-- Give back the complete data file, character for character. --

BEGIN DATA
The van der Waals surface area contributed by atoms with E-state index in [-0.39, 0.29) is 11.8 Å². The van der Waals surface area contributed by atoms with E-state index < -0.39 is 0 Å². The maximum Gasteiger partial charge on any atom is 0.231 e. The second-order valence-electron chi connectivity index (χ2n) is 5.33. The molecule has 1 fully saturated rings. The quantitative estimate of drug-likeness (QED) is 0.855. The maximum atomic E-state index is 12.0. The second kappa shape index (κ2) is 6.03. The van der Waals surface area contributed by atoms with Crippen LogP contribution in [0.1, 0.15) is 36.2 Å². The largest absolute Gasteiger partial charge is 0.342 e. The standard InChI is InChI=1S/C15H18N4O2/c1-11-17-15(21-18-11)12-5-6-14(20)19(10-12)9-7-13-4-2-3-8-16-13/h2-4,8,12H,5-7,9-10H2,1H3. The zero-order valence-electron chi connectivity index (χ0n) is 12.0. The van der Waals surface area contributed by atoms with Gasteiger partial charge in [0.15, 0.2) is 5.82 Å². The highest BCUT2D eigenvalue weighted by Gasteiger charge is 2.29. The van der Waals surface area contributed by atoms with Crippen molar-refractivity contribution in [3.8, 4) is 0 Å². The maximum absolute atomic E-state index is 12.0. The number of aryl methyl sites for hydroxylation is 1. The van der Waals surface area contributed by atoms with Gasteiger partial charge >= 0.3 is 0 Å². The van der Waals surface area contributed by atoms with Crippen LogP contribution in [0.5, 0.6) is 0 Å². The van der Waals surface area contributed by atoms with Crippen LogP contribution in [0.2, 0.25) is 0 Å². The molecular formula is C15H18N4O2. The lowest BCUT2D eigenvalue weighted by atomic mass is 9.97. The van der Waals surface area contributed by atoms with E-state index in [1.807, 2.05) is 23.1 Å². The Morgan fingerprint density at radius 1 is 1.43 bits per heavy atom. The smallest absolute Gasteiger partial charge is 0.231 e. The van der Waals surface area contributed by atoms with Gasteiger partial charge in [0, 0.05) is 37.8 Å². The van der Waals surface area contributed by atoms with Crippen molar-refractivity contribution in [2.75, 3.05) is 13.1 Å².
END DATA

The van der Waals surface area contributed by atoms with E-state index in [-0.39, 0.29) is 11.8 Å². The van der Waals surface area contributed by atoms with E-state index < -0.39 is 0 Å². The maximum Gasteiger partial charge on any atom is 0.231 e. The second-order valence-electron chi connectivity index (χ2n) is 5.33. The molecule has 1 fully saturated rings. The quantitative estimate of drug-likeness (QED) is 0.855. The maximum atomic E-state index is 12.0. The second kappa shape index (κ2) is 6.03. The van der Waals surface area contributed by atoms with Crippen LogP contribution in [0.1, 0.15) is 36.2 Å². The largest absolute Gasteiger partial charge is 0.342 e. The standard InChI is InChI=1S/C15H18N4O2/c1-11-17-15(21-18-11)12-5-6-14(20)19(10-12)9-7-13-4-2-3-8-16-13/h2-4,8,12H,5-7,9-10H2,1H3. The zero-order valence-electron chi connectivity index (χ0n) is 12.0. The van der Waals surface area contributed by atoms with Gasteiger partial charge in [0.15, 0.2) is 5.82 Å². The highest BCUT2D eigenvalue weighted by Gasteiger charge is 2.29. The van der Waals surface area contributed by atoms with Crippen molar-refractivity contribution in [3.8, 4) is 0 Å². The maximum absolute atomic E-state index is 12.0. The number of aryl methyl sites for hydroxylation is 1. The van der Waals surface area contributed by atoms with Gasteiger partial charge >= 0.3 is 0 Å². The van der Waals surface area contributed by atoms with Crippen LogP contribution in [0.5, 0.6) is 0 Å². The van der Waals surface area contributed by atoms with Crippen LogP contribution in [0.2, 0.25) is 0 Å². The molecular formula is C15H18N4O2. The lowest BCUT2D eigenvalue weighted by atomic mass is 9.97. The van der Waals surface area contributed by atoms with E-state index in [1.807, 2.05) is 23.1 Å². The Morgan fingerprint density at radius 1 is 1.43 bits per heavy atom. The smallest absolute Gasteiger partial charge is 0.231 e. The van der Waals surface area contributed by atoms with Gasteiger partial charge in [0, 0.05) is 37.8 Å². The van der Waals surface area contributed by atoms with Crippen molar-refractivity contribution in [2.75, 3.05) is 13.1 Å².